UNION GAP — For most of the year, Cabela’s Outpost Store fights for customers with other retailers that sell outdoor, fishing and hunting gear.
But during the holiday season, the competition for the Cabela’s store, which opened in Union Gap in October, gets tougher.
“We’re really competing with everybody,” said Randy Longnecker, general manager of the store.
With all the competition for shoppers, the Sidney, Neb.-based outdoors store is going all out this holiday season, offering a variety of deals throughout the season along with holiday events every weekend between Thanksgiving and Christmas.
During the holidays, he said, retailers have an opportunity to attract shoppers outside their core-customer base.
“We definitely want to do the best we can to leave a great impression so they remember us during normal times of year,” Longnecker said.
Retailers such as Cabela’s have sharpened their retail strategy to get a bigger piece of what most anticipate will be a strong holiday sales season.
According to the National Retail Federation, sales during the holiday season — defined as the months of November and December — are expected to reach $586.1 billion, an increase of 4.1 percent from last year.
Meanwhile, ShopperTrak, a Chicago-based retail technology firm, predicts retail foot traffic will increase by 2.8 percent and sales by 3.3 percent.
Retailers are realizing they need to have solid strategies to draw consumers, who are much smarter shoppers today, said Bill Martin, founder of ShopperTrak.
“That’s because they have greater access to lots of information,” he said.
Retail has contributed to job growth in Yakima County. In 2011, the retail trade sector on average had just under 10,000 employees, representing nearly $253.7 million in wages. The number of jobs and wages increased by 5.9 percent and 13.9 percent, respectively, from five years ago.
Taxable sales in the retail trade sector during the fourth quarter of last year, which includes the holiday shopping season, were about $376.3 million, generating the highest percentage — 27.6 percent — of all retail trade sales in 2011.
About 23.1 percent of those fourth quarter sales came from Union Gap, which has become a regional retail center for the Yakima Valley over the last decade.
Union Gap will likely see more holiday sales this year with the recent opening of Washington Plaza, which is anchored by Cabela’s and J.C. Penney at the former Costco property.
Neighboring retailers anticipate more customer traffic from the new shopping center.
Michelle Lara, manager of the Old Navy Store at the neighboring Valley Mall Plaza, remembers that sales declined at Borders, where she worked previously, when Costco moved out of the space at 1400 E. Washington Ave. a few years ago.
“It’s been an empty parking lot that’s been good (for) no one,” Lara said.
Among Old Navy’s key strategies this year is offering different deals every four hours, starting at the midnight opening on Black Friday. The deals are staggered in hopes of drawing customers throughout the night.
The store is also providing things, such as a tear-out shopping list with suggested gift items, to enhance the customer experience.
“We’re definitely trying to customize more to shoppers’ needs and wants,” Lara said.
Meanwhile, Wal-Mart, which has stores in West Valley and Terrace Heights, is also introducing new strategies, including a new guarantee for those in line on Thanksgiving night for three key doorbusters — a $38 Blu-Ray player, a $399 iPad 2 (with a $75 Wal-Mart gift card) and a $148 32-inch television. Under the new guarantee, anyone who is in line between 10 and 11 p.m. on Thanksgiving night will get those items at the advertised price, even if the store runs out of stock. Those customers will receive a piece of paper that promises the item by Christmas.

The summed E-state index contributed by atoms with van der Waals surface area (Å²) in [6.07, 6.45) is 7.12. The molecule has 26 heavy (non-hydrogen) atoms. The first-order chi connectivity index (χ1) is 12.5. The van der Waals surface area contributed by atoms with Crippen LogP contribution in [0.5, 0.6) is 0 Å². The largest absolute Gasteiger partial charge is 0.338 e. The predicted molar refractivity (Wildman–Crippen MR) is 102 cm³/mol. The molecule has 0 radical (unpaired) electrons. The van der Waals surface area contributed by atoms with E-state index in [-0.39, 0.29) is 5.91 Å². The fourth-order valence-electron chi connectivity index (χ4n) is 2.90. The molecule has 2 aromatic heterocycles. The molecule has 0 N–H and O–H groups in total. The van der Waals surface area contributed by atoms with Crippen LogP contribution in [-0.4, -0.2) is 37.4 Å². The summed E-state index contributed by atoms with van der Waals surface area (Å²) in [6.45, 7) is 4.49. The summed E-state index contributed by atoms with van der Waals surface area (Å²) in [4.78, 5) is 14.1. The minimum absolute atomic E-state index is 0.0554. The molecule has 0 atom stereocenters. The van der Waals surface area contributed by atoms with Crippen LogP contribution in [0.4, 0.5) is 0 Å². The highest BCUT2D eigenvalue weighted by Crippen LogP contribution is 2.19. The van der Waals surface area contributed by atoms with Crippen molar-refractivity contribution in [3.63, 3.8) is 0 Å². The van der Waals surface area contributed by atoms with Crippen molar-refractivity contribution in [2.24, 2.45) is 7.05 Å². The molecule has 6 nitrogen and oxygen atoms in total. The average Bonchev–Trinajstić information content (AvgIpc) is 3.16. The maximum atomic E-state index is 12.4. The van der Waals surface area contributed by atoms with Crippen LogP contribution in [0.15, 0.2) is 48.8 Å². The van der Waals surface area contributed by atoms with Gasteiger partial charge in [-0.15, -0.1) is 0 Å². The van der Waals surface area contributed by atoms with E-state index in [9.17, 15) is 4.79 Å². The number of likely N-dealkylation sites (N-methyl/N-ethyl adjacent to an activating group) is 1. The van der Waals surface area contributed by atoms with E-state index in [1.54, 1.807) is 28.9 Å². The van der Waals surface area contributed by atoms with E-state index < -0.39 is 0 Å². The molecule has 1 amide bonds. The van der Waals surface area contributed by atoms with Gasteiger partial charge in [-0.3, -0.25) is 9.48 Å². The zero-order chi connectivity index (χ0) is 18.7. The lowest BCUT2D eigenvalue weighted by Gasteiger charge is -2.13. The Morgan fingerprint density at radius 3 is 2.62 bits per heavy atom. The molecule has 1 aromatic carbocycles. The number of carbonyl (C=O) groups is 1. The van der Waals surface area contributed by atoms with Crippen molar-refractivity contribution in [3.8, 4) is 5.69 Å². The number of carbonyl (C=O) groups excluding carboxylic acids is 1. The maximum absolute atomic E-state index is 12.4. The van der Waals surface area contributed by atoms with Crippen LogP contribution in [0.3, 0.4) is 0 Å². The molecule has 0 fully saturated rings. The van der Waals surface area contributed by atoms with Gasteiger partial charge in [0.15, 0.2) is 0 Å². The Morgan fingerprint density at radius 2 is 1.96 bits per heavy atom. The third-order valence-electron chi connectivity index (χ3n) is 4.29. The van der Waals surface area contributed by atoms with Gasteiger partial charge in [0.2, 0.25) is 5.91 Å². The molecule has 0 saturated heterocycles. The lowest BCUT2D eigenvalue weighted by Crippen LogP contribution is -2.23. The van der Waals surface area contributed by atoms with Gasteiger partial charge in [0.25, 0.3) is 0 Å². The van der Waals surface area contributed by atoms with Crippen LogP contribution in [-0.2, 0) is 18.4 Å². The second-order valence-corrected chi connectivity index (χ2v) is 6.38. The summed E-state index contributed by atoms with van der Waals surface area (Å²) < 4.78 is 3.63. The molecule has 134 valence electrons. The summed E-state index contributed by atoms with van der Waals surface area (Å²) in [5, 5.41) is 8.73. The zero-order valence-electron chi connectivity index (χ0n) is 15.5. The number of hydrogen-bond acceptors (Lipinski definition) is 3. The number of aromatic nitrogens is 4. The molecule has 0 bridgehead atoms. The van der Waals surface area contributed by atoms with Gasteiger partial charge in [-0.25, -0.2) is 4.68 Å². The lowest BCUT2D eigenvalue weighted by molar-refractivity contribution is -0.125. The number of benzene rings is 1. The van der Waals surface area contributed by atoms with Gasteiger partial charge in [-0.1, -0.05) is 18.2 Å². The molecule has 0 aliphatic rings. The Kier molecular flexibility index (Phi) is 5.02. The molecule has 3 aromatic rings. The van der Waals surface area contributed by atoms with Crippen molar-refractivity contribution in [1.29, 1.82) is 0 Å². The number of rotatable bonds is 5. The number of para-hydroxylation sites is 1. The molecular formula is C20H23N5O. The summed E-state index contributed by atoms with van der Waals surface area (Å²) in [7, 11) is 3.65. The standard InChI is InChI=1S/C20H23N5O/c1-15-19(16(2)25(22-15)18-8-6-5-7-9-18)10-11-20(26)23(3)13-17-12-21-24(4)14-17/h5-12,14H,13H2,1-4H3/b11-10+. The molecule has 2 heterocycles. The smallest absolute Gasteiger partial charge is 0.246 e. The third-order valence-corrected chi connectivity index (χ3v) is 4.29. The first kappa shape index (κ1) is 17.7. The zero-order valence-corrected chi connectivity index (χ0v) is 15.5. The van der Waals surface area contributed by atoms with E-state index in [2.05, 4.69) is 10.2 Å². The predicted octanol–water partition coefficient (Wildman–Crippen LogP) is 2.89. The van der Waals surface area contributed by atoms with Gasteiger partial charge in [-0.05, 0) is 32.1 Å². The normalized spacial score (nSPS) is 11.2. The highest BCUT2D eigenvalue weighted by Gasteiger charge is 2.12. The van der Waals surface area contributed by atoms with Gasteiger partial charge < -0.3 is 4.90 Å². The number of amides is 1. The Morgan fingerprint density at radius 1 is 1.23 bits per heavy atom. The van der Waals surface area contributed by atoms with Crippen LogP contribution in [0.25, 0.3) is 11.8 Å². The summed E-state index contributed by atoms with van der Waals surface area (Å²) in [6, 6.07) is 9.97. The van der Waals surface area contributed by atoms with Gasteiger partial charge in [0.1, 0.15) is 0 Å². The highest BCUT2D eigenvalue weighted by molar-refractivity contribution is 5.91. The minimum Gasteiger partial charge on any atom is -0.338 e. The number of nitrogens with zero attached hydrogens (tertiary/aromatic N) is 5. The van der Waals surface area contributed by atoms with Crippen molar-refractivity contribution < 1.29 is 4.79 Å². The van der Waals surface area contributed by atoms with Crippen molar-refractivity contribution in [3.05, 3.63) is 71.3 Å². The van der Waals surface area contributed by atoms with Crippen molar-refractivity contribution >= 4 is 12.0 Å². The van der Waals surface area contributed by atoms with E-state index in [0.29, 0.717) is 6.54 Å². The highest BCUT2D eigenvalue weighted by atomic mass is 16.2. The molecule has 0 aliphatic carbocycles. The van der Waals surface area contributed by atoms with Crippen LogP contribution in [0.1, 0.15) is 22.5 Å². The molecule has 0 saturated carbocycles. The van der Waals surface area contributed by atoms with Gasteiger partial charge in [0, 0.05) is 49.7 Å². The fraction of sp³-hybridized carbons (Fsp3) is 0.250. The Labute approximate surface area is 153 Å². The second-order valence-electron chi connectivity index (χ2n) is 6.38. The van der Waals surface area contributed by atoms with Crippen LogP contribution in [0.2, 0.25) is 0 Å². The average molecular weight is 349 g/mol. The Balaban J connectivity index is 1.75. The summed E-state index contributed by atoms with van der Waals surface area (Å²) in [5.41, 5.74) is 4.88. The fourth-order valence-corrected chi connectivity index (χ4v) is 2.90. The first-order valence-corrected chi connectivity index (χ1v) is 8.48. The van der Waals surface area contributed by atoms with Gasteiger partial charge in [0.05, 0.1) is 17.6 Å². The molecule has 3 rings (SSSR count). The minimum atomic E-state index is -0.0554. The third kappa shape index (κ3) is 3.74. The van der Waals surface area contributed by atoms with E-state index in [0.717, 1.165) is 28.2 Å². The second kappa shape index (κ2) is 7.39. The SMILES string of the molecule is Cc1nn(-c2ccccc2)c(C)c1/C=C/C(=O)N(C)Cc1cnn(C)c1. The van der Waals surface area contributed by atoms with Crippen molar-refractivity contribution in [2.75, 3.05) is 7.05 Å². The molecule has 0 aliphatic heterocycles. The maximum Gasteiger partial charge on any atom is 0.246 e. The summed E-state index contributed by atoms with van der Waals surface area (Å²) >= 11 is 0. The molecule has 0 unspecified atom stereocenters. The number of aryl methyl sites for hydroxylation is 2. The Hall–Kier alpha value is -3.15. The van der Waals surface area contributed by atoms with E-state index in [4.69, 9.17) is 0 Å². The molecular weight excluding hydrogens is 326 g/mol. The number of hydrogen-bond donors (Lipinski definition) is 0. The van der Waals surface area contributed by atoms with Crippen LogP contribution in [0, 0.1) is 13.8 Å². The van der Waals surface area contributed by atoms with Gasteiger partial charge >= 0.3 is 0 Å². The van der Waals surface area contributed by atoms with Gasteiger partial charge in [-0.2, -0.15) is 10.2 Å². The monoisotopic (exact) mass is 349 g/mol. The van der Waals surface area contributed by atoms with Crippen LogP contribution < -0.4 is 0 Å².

The store is also offering to match prices offered by other retailers except online sellers.
A lot of these new strategies are the result of customer feedback over the years, said Rachel Wall, a Wal-Mart spokeswoman.
“This year, we’re looking to strike a balance between being competitive and meeting customer demand,” she said.
Another key factor in this holiday season is its length: Thanksgiving this year falls on the earliest date since 2007. That means the holiday season is 32 days long, two days longer than last year and five days longer than 2008.
For Cabela’s, the longer holiday season means one more newspaper circular, said Longnecker, the manager in Union Gap. The earlier ads focus more on deals that shoppers can use for gifts or buy for themselves, while the later ads will take aim at procrastinators looking for easy gift and stocking stuffers.
Lara said the Old Navy store decided to move some sales from other parts of the year to December to increase holiday shopping.
“The company has done a good job strategically placing powerful sales throughout the month of December,” she said.
Retail analysts agree that retailers have a great opportunity to make the most of a longer holiday season.
ShopperTrak predicts that Black Friday will likely be the busiest shopping day — in both sales and traffic — of the holiday season. But eight of the other top 10 busiest days in the holiday shopping season fall in December.
There will likely be a lull in the week following Thanksgiving weekend, but retailers should see store traffic return in the two weeks prior to Christmas, said Martin, the ShopperTrak founder.
“Wallets have a chance to be replenished,” he said. “You get the procrastinators.”
• Mai Hoang can be reached at 509-759-7851 or at firstname.lastname@example.org.